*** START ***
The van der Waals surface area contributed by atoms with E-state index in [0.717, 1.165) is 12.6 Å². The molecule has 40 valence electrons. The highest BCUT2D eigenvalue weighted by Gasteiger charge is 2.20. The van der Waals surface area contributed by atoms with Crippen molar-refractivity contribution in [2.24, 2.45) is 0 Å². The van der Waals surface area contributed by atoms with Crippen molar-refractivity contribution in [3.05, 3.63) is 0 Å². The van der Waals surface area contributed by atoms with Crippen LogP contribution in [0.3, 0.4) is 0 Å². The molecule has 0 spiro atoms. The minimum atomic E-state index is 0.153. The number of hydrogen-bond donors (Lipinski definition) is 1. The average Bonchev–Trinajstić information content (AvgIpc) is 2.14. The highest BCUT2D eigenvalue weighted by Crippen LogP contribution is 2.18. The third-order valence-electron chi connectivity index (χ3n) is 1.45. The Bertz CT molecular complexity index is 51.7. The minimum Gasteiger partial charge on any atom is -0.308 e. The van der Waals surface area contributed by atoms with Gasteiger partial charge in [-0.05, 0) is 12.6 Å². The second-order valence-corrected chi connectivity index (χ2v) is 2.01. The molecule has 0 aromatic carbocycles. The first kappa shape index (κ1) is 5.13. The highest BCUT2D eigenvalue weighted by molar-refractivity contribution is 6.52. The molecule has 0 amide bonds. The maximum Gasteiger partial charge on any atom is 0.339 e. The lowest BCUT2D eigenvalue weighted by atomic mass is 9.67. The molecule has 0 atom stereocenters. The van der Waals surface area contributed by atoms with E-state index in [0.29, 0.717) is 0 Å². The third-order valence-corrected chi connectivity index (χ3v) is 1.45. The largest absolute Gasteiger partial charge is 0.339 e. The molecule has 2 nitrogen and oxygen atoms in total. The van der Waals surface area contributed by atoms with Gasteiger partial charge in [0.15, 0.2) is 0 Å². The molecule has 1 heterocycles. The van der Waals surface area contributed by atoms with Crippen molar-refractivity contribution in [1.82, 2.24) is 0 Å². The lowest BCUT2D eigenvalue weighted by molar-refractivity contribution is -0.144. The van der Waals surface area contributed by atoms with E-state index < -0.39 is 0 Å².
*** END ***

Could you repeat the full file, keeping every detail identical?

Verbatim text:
The van der Waals surface area contributed by atoms with E-state index in [0.717, 1.165) is 12.6 Å². The molecule has 40 valence electrons. The highest BCUT2D eigenvalue weighted by Gasteiger charge is 2.20. The van der Waals surface area contributed by atoms with Crippen molar-refractivity contribution in [2.24, 2.45) is 0 Å². The van der Waals surface area contributed by atoms with Crippen molar-refractivity contribution in [3.05, 3.63) is 0 Å². The van der Waals surface area contributed by atoms with Crippen LogP contribution in [0.3, 0.4) is 0 Å². The molecule has 0 spiro atoms. The minimum atomic E-state index is 0.153. The number of hydrogen-bond donors (Lipinski definition) is 1. The average Bonchev–Trinajstić information content (AvgIpc) is 2.14. The highest BCUT2D eigenvalue weighted by Crippen LogP contribution is 2.18. The third-order valence-electron chi connectivity index (χ3n) is 1.45. The Bertz CT molecular complexity index is 51.7. The minimum Gasteiger partial charge on any atom is -0.308 e. The van der Waals surface area contributed by atoms with Gasteiger partial charge in [-0.05, 0) is 12.6 Å². The second-order valence-corrected chi connectivity index (χ2v) is 2.01. The molecule has 0 aromatic carbocycles. The first kappa shape index (κ1) is 5.13. The highest BCUT2D eigenvalue weighted by molar-refractivity contribution is 6.52. The molecule has 0 amide bonds. The maximum Gasteiger partial charge on any atom is 0.339 e. The lowest BCUT2D eigenvalue weighted by atomic mass is 9.67. The molecule has 0 atom stereocenters. The van der Waals surface area contributed by atoms with E-state index in [0.29, 0.717) is 0 Å². The third-order valence-corrected chi connectivity index (χ3v) is 1.45. The largest absolute Gasteiger partial charge is 0.339 e. The molecule has 2 nitrogen and oxygen atoms in total. The van der Waals surface area contributed by atoms with Gasteiger partial charge in [0.15, 0.2) is 0 Å². The molecule has 1 heterocycles. The van der Waals surface area contributed by atoms with Crippen molar-refractivity contribution in [1.82, 2.24) is 0 Å². The lowest BCUT2D eigenvalue weighted by molar-refractivity contribution is -0.144. The van der Waals surface area contributed by atoms with E-state index < -0.39 is 0 Å².